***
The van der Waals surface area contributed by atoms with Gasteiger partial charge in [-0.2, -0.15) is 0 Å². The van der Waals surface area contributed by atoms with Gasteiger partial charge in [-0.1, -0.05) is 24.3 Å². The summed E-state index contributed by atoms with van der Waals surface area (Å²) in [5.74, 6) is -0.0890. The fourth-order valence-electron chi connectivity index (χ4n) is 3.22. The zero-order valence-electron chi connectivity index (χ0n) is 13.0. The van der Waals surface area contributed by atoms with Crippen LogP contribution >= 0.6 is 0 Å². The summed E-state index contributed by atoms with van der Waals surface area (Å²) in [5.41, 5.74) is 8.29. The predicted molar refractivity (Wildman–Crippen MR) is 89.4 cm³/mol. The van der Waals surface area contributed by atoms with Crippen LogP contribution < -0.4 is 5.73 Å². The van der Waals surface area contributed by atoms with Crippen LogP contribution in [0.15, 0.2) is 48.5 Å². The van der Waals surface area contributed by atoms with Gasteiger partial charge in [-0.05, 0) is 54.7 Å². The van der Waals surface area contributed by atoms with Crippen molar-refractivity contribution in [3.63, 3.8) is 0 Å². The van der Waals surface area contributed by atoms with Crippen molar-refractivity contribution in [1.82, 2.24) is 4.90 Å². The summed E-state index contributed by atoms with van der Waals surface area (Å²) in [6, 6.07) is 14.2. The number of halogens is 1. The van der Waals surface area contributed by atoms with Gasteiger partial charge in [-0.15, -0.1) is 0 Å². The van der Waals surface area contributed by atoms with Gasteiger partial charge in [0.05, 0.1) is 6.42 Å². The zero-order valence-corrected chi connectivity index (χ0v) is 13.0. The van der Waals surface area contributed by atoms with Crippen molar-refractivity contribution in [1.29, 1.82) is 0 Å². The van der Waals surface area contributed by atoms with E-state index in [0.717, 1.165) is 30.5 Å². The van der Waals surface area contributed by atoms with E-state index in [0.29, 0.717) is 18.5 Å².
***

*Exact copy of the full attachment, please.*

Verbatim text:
The van der Waals surface area contributed by atoms with Gasteiger partial charge in [-0.2, -0.15) is 0 Å². The van der Waals surface area contributed by atoms with Gasteiger partial charge in [-0.1, -0.05) is 24.3 Å². The summed E-state index contributed by atoms with van der Waals surface area (Å²) in [5.74, 6) is -0.0890. The fourth-order valence-electron chi connectivity index (χ4n) is 3.22. The zero-order valence-electron chi connectivity index (χ0n) is 13.0. The van der Waals surface area contributed by atoms with Crippen LogP contribution >= 0.6 is 0 Å². The summed E-state index contributed by atoms with van der Waals surface area (Å²) in [5.41, 5.74) is 8.29. The predicted molar refractivity (Wildman–Crippen MR) is 89.4 cm³/mol. The van der Waals surface area contributed by atoms with Crippen LogP contribution < -0.4 is 5.73 Å². The van der Waals surface area contributed by atoms with Crippen LogP contribution in [0.15, 0.2) is 48.5 Å². The van der Waals surface area contributed by atoms with Gasteiger partial charge in [-0.05, 0) is 54.7 Å². The van der Waals surface area contributed by atoms with Crippen molar-refractivity contribution in [3.63, 3.8) is 0 Å². The van der Waals surface area contributed by atoms with Crippen molar-refractivity contribution in [1.82, 2.24) is 4.90 Å². The summed E-state index contributed by atoms with van der Waals surface area (Å²) in [6, 6.07) is 14.2. The number of halogens is 1. The van der Waals surface area contributed by atoms with Gasteiger partial charge in [-0.15, -0.1) is 0 Å². The van der Waals surface area contributed by atoms with Gasteiger partial charge in [0.05, 0.1) is 6.42 Å². The zero-order valence-corrected chi connectivity index (χ0v) is 13.0. The van der Waals surface area contributed by atoms with Crippen molar-refractivity contribution in [1.29, 1.82) is 0 Å². The van der Waals surface area contributed by atoms with E-state index in [0.717, 1.165) is 30.5 Å². The van der Waals surface area contributed by atoms with E-state index in [0.29, 0.717) is 18.5 Å².